Doolittle: We’re starting off in the warmest months, which is traditionally when the offense’s numbers edge up because of the warm air. We have to bear that in mind. Beyond that, we just have to see how the ball performs off the bat, and counting homers isn’t always the way to do that. Launch angles and exit velocities — and the expected metrics derived from those — are the best benchmarks we have, at least if we don’t have a background in physics. It’s fun — all the stuff traditional fans can’t get enough of.
Miller: Rob Arthur’s Twitter feed is what I’ll be watching. If a change in the ball is really obvious, though, the players’ reactions will tell you. They’ve hit and chased a ton of fly balls in their life, and they know what a home run is supposed to feel and look like off the bat.
Schoenfield: What they said.
How will home runs be different without fans in the stands?
Doolittle: They will make louder bangs when they hit empty seats. We need some kind of gauge to measure the volume and duration of home run echoes. Also, pitcher F-bombs will be much easier to discern.
Miller: Great question. I think the homers that land halfway up the stands might look like they went farther than they used to look with fans. Fans have a flattening effect on the bleachers. Outfielders who chase fly balls to the wall also will have to be more alert because it’s all but certain a home run is going to bounce off the edge of a seat or bleacher right back at them. Some outfielder is going to get clobbered by a ricochet.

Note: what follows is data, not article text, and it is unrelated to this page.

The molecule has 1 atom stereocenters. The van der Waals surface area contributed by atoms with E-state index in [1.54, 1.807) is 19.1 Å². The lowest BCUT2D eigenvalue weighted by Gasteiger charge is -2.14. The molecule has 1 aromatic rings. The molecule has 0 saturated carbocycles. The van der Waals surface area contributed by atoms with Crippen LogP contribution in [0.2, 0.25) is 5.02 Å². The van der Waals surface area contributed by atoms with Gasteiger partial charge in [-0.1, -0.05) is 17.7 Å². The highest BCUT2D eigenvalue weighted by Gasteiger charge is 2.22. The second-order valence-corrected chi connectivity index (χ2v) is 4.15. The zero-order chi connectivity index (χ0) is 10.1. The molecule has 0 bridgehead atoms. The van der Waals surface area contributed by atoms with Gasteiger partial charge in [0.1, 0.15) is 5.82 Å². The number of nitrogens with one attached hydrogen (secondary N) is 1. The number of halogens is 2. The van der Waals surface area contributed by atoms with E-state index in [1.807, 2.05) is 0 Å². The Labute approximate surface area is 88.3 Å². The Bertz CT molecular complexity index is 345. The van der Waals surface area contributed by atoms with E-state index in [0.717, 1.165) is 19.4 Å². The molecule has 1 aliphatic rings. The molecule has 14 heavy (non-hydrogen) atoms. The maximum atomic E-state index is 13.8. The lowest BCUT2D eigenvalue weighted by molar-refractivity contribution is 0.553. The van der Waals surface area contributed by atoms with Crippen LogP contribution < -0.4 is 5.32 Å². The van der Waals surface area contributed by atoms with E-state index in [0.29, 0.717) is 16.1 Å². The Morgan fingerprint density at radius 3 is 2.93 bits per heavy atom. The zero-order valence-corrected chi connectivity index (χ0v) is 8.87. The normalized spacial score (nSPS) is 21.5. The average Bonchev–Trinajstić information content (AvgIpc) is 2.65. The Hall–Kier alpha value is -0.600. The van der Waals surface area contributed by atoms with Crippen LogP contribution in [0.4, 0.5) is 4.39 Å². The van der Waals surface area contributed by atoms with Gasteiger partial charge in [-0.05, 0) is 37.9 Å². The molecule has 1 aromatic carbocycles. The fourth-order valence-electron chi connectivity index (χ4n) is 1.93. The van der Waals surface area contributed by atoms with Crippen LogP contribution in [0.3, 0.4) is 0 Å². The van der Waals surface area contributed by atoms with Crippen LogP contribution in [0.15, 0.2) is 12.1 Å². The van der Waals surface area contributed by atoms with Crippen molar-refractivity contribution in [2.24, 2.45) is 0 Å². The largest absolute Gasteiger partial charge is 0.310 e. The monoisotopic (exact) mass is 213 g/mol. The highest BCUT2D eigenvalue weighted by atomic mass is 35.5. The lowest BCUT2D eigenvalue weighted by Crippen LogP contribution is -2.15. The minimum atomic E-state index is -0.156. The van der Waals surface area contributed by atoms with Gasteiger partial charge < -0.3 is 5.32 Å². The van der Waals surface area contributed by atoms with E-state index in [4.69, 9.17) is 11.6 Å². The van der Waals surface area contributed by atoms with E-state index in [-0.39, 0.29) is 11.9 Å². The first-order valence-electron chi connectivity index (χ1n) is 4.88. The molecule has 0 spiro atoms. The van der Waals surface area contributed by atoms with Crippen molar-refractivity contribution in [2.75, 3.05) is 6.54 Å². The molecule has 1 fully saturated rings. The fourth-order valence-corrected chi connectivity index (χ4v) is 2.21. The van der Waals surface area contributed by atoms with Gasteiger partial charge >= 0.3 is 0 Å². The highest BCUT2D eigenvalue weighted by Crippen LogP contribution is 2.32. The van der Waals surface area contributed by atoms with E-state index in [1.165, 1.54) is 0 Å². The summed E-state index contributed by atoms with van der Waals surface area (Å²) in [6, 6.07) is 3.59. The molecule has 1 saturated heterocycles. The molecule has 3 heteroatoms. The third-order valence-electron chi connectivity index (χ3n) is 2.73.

Schoenfield: I remember being at a spring training night game a few years ago, when Javier Baez hit a mammoth home run. It came late in the game, after most of the fans had exited, so the loud crack of the bat echoed throughout the stadium — the loudest home run I’ve ever heard. We’re going to hear a lot of those cracks this year, so I’m with Brad: We definitely need a bat crack decibel meter installed in every ballpark.
We’re not getting a Home Run Derby this year, so let’s settle it right here: Who is baseball’s current king of the long ball?
Doolittle: What’s that old quotation? In the land of the blind, the one-eyed man is king? Everyone is a home run king in today’s game. Eugenio Suarez, a good player but no Hall of Famer, hit 49 home runs last season. Rather than crowning someone based on something everyone can do, I would anoint someone like Willians Astudillo and make Nick Madrigal the prince-in-waiting.
Miller: It’s probably the guy who has never led the league in homers — Mike Trout. But Trout could rule any number of kingdoms. I’d still rather see a Giancarlo Stanton home run than any other.
Schoenfield: Pete Alonso led the majors with 53 home runs in 2019. And he won the Home Run Derby. And he is fun to watch. And he gets that being a baseball player should be fun. If you like home runs, you have to love Alonso. He is the king until one of the serfs rises to take his crown.